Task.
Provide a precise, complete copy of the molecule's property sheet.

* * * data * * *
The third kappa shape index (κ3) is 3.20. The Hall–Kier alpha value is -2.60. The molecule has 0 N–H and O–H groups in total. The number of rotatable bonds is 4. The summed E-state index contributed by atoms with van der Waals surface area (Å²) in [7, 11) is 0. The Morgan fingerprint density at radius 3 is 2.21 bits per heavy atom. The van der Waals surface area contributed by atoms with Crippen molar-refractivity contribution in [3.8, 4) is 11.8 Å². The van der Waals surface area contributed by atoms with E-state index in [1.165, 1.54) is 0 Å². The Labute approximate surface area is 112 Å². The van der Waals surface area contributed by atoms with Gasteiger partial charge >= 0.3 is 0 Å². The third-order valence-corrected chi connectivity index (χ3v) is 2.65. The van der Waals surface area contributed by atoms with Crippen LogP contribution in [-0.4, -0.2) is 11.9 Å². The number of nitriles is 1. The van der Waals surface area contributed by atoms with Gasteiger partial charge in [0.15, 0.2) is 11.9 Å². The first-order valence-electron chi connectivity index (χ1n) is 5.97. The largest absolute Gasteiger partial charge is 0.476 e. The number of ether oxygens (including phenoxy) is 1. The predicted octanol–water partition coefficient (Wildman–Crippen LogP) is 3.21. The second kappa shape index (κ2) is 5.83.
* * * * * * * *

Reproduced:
The third kappa shape index (κ3) is 3.20. The Hall–Kier alpha value is -2.60. The molecule has 0 N–H and O–H groups in total. The number of rotatable bonds is 4. The summed E-state index contributed by atoms with van der Waals surface area (Å²) in [7, 11) is 0. The Morgan fingerprint density at radius 3 is 2.21 bits per heavy atom. The van der Waals surface area contributed by atoms with Crippen molar-refractivity contribution in [3.8, 4) is 11.8 Å². The van der Waals surface area contributed by atoms with E-state index in [1.165, 1.54) is 0 Å². The Labute approximate surface area is 112 Å². The van der Waals surface area contributed by atoms with Gasteiger partial charge >= 0.3 is 0 Å². The third-order valence-corrected chi connectivity index (χ3v) is 2.65. The van der Waals surface area contributed by atoms with Crippen LogP contribution in [-0.4, -0.2) is 11.9 Å². The number of nitriles is 1. The van der Waals surface area contributed by atoms with Gasteiger partial charge in [0.15, 0.2) is 11.9 Å². The first-order valence-electron chi connectivity index (χ1n) is 5.97. The largest absolute Gasteiger partial charge is 0.476 e. The number of ether oxygens (including phenoxy) is 1. The predicted octanol–water partition coefficient (Wildman–Crippen LogP) is 3.21. The second kappa shape index (κ2) is 5.83.